Amongst the various battlegrounds created by coronavirus, including saving lives and the race to find a vaccine, perhaps one of the most intense is the fight to maintain delivery of medical supplies to the front lines.
1. Face mask ‘free for all’
The New York Times describes the global scramble for face masks and protective gear for front-line medical workers as a ‘free for all’ involving governments, hospital chains and entrepreneurs. The paper reports prices for the N95 respirator masks needed by medical workers have quintupled, while trans-pacific airfreight charges have tripled:
Meanwhile in the UK, as the IOE&IT’s Daily Update reported yesterday, Chancellor of the Exchequer Rushi Sunak has acted to “speed up and increase supply” of medical supplies by lifting the import duty and VAT that is normally payable.
2. Pharma supply ‘reshoring’
One of the main fallouts from COVID-19 so far is a reappraisal of the reliance on China as the West’s chief source for so much of its component parts and medicines.
The world’s largest producers of active pharmaceutical ingredients (APIs) and generics are China and India, where manufacturing has reduced as a result of the crisis.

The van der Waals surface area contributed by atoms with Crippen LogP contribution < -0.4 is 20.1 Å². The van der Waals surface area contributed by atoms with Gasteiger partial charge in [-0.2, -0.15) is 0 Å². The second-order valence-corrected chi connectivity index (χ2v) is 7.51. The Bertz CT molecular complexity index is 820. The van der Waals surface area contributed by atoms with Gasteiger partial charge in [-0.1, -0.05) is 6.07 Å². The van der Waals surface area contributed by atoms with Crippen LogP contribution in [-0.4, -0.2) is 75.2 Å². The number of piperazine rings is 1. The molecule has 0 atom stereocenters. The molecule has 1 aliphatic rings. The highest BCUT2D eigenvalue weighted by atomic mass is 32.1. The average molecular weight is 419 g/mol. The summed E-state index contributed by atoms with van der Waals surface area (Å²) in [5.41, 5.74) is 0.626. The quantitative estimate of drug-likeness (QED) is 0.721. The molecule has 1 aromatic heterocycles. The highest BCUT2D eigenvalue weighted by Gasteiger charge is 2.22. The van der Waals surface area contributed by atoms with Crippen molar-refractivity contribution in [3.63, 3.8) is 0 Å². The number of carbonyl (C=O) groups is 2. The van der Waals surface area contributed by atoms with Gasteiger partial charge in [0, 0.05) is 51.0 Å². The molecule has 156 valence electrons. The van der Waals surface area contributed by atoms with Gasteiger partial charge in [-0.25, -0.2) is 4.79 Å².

The Financial Times today reports how politicians from Democrat and Republican parties are voicing concerns about over-reliance. The story quotes a statistic showing the US imports nearly half its protective medical gear from China.
White House trade adviser Peter Navarro told the FT the virus crisis is a “wake-up call” about the country’s heavy reliance on China in particular.
3. Pressure on air transport of pharma
Looking to pharma and medical supply in the weeks and months ahead, Lloyd’s Loading List quotes data from DHL’s supply chain Resilience360 report, published 31 March.
Transport of medicines and equipment is largely by air, with special handling and temperature-controlled storage required, the DHL report notes.
While air freight for medical cargo had not been significantly affected so far thanks to charter flights and cargo freighters, “logistics providers and pharmaceutical companies must grapple with capacity constraints and the added financial burden charter options can contribute to overall transportation costs,” the report says.